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For: Music from the Movies THE ENEMY BELOW: Composer: Leigh Harline Orchestrations: Edward Powell
Intrada Special Collection Volume 15, TT: 51.48, 19 tracks (stereo)

**** Excellent

Producers: Nick Redman, Douglass Fake Performed: 20th Century-Fox Studio Orchestra, Conductor: Lionel Newman by Ross Care The very under rated Leigh Harline is best known for his early work at the Disney studio, but he later free lanced at just about every studio in Hollywood. During his lifetime his only major work to appear on record was his intricate, sophisticated score for Disney’s Pinocchio (1940), with its famous “When You Wish Upon A Star” (lyrics: Ned Washington), one of the most recorded movie songs of all time. In the 1930s he (and Frank Churchill) created some of the decade’s most charming film music for the Mickey Mouse/Silly Symphony shorts, essentially anonymously, as the only name on the credits then was Disney’s. The recent Silly Symphony DVD release showcases many of these inventive scores, still without exact composer credits, however. I have always championed Harline’s work, commencing with my overview of his career for Elmer Bernstein’s Filmmusic Notebook, an essay again available in the recent book edition of the complete Notebooks. (See MFTM #42). Though after Disney Harline was somewhat typecast in comedies and musicals he produced substantial serious scores as well, among them Isle of the Dead, They Live By Night, and The Boy With Green Hair in the 1940s. But the composer came into his own at 20th CenturyFox in the early ‘50s, scoring, among many other films, Sam Fuller’s Pickup On South Street and House of Bamboo, No Down Payment, and Ten North Frederick. From this period comes the WWII naval thriller, The Enemy Below, a powerful score recently released for the first time on Intrada Special Collections. Harline’s score opens with a kind of heroic and very memorable “March of Time” theme for the good guys, Americans, of course. It’s heard immediately in the Main Title, and is usually followed by short trumpet call/fanfare motifs. There is also a terse chordal motif for massed trombones for the German submarine, and most of the score is developed from these elements. The orchestration emphasizes strings and heavy brass, sometimes with pointillist daubs of color from piano, vibraphone,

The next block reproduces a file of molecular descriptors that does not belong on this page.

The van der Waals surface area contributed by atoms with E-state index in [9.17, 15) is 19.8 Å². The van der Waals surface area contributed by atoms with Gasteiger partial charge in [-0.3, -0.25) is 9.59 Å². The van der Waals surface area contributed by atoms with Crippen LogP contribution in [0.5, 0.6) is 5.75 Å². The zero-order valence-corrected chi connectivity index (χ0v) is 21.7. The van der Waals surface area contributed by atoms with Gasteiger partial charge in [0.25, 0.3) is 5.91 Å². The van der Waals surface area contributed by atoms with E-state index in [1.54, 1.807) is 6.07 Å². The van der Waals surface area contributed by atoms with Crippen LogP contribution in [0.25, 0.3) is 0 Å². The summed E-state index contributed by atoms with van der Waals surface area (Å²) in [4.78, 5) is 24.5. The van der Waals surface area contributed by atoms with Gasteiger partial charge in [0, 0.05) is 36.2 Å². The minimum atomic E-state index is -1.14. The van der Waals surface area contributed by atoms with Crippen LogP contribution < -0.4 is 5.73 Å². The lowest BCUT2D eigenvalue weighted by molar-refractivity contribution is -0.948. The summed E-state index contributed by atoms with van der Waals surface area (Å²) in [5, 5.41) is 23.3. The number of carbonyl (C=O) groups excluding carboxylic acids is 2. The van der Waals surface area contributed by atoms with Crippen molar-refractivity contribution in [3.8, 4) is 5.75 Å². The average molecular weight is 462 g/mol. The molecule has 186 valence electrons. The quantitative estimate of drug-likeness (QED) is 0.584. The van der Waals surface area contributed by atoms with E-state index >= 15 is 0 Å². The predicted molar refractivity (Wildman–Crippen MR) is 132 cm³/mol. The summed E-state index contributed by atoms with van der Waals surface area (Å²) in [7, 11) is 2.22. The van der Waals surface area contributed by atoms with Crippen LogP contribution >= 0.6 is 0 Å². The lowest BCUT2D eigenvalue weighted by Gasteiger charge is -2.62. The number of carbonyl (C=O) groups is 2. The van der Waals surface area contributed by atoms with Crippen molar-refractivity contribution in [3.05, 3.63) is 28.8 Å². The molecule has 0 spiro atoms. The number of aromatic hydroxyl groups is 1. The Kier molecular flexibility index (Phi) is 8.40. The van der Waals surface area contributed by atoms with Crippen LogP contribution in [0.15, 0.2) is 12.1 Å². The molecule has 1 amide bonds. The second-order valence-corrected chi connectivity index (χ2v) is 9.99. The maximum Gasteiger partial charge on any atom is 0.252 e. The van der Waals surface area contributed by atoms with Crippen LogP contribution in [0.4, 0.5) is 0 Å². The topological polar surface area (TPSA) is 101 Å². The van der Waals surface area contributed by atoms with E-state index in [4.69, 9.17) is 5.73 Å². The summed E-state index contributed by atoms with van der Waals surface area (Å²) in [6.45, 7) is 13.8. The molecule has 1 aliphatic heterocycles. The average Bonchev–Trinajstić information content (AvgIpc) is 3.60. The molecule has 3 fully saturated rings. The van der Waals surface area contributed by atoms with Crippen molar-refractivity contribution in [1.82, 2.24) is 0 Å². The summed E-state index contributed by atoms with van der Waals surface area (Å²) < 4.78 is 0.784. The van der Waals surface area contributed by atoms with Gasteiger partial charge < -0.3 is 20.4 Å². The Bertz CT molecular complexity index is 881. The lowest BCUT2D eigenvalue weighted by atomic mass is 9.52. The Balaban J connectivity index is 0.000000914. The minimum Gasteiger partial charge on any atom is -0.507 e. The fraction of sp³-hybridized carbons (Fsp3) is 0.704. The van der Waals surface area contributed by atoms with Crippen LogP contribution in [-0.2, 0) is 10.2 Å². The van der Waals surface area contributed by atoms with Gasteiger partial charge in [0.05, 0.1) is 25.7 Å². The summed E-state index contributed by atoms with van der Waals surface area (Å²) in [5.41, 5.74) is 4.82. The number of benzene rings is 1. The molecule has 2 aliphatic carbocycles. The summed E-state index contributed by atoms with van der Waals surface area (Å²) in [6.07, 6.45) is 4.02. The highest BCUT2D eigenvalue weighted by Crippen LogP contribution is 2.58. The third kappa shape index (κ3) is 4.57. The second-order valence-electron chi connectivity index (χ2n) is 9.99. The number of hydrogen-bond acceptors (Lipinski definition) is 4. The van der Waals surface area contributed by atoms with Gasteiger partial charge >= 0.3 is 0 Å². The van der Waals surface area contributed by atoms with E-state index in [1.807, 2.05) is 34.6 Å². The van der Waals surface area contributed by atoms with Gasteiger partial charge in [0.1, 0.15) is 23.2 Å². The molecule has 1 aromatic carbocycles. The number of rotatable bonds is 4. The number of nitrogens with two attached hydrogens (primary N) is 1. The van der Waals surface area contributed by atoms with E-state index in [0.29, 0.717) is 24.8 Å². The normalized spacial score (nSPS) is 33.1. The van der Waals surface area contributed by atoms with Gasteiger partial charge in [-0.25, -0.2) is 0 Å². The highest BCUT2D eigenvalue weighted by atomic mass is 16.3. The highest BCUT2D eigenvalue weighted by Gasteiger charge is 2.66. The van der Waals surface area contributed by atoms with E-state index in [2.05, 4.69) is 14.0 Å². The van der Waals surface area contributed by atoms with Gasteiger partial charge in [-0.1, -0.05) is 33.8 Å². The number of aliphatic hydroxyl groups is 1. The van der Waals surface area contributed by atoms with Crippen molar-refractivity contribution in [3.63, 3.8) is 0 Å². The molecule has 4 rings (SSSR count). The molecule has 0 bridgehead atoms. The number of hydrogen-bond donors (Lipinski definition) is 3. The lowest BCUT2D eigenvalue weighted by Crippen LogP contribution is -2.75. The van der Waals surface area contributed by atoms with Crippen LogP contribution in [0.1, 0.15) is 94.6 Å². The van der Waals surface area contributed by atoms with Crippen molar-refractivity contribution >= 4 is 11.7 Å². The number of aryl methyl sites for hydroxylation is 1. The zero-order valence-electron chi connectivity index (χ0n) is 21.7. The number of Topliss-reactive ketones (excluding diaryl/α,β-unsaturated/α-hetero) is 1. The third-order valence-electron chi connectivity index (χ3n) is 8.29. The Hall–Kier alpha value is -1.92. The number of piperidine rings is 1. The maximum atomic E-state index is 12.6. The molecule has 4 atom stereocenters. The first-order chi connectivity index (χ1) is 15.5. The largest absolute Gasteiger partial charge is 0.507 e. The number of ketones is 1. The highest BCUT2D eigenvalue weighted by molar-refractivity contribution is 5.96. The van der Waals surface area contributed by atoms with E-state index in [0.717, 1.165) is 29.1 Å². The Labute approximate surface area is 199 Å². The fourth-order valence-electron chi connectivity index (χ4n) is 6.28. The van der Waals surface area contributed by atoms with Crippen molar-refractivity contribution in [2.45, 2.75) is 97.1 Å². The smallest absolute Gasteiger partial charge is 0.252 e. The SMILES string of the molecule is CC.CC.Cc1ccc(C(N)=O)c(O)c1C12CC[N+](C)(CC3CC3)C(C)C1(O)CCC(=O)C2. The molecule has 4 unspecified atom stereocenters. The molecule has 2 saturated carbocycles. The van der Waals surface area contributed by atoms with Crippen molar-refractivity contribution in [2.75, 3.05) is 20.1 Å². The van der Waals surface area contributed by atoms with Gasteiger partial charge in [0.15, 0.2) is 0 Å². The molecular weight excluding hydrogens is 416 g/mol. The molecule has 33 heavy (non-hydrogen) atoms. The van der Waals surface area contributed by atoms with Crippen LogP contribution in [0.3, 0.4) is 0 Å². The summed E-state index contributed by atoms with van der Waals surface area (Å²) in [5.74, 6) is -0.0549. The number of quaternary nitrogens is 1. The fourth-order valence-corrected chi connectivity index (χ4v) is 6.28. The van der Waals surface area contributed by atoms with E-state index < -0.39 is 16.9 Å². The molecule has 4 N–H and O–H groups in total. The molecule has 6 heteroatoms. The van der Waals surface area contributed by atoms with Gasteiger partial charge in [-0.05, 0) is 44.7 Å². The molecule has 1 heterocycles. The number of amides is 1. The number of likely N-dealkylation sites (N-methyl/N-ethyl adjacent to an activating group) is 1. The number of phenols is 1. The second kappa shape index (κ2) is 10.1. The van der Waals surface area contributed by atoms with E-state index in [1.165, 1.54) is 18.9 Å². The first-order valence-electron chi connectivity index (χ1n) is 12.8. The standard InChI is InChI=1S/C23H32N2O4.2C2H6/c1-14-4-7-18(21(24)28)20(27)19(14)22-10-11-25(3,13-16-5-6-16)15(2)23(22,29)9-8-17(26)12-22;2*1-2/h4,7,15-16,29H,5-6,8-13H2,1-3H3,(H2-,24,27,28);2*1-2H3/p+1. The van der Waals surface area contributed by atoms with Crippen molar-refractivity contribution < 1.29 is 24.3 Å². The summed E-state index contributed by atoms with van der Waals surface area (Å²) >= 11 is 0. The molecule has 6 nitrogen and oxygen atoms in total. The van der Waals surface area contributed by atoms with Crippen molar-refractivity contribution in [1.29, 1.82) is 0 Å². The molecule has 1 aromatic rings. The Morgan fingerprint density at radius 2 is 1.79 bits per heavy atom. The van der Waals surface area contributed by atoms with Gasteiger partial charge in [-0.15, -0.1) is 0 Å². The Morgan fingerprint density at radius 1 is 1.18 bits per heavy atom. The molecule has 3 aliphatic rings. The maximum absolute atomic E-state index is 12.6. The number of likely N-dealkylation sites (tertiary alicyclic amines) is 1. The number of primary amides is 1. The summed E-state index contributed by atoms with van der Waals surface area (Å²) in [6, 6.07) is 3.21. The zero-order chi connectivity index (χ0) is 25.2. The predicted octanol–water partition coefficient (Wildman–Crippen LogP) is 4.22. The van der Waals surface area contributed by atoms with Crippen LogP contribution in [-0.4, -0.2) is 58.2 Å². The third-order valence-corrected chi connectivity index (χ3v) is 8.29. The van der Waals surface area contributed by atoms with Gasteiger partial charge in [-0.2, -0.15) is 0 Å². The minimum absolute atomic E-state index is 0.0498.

2 xylophone, and marimba suggesting sonar/radar and liquid efx. Though the plot concerns “a deadly game of cat and mouse” between destroyer and sub, one can approach Harline’s atmospheric music as a vivid tone poem of the deeps that could just as easily track 20,000 Leagues Under the Sea. The score mostly alternates heroic moments with suspense cues showcasing the lower reaches of the orchestra, the stereo sound vividly capturing the massed brass – the notes list two tubas – and dense low strings. It’s mostly on-going action/atmosphere throughout, but the 2.17 End Title kicks in with a bit of stirring Americana. The stereo sound it pristine, spacious, and powerful, and there are seven bonus cues (8.34) of German band tunes and radar blips. A rare and welcome archival plus is Intrada’s listing of Fox orchestra personnel, among them Felix Slatkin, Vince DeRosa, and MGM arranger Leo Arnaud (on drums). Film Score Monthly recently released Harline’s excellent Fox western score, Broken Lance, so perhaps, like Mahler’s, Harline’s time has finally come. I personally eagerly await an original soundtrack from The Seven Faces of Dr. Lao, one of the composer’s last scores and one of his most charming and fantastic. Ross Care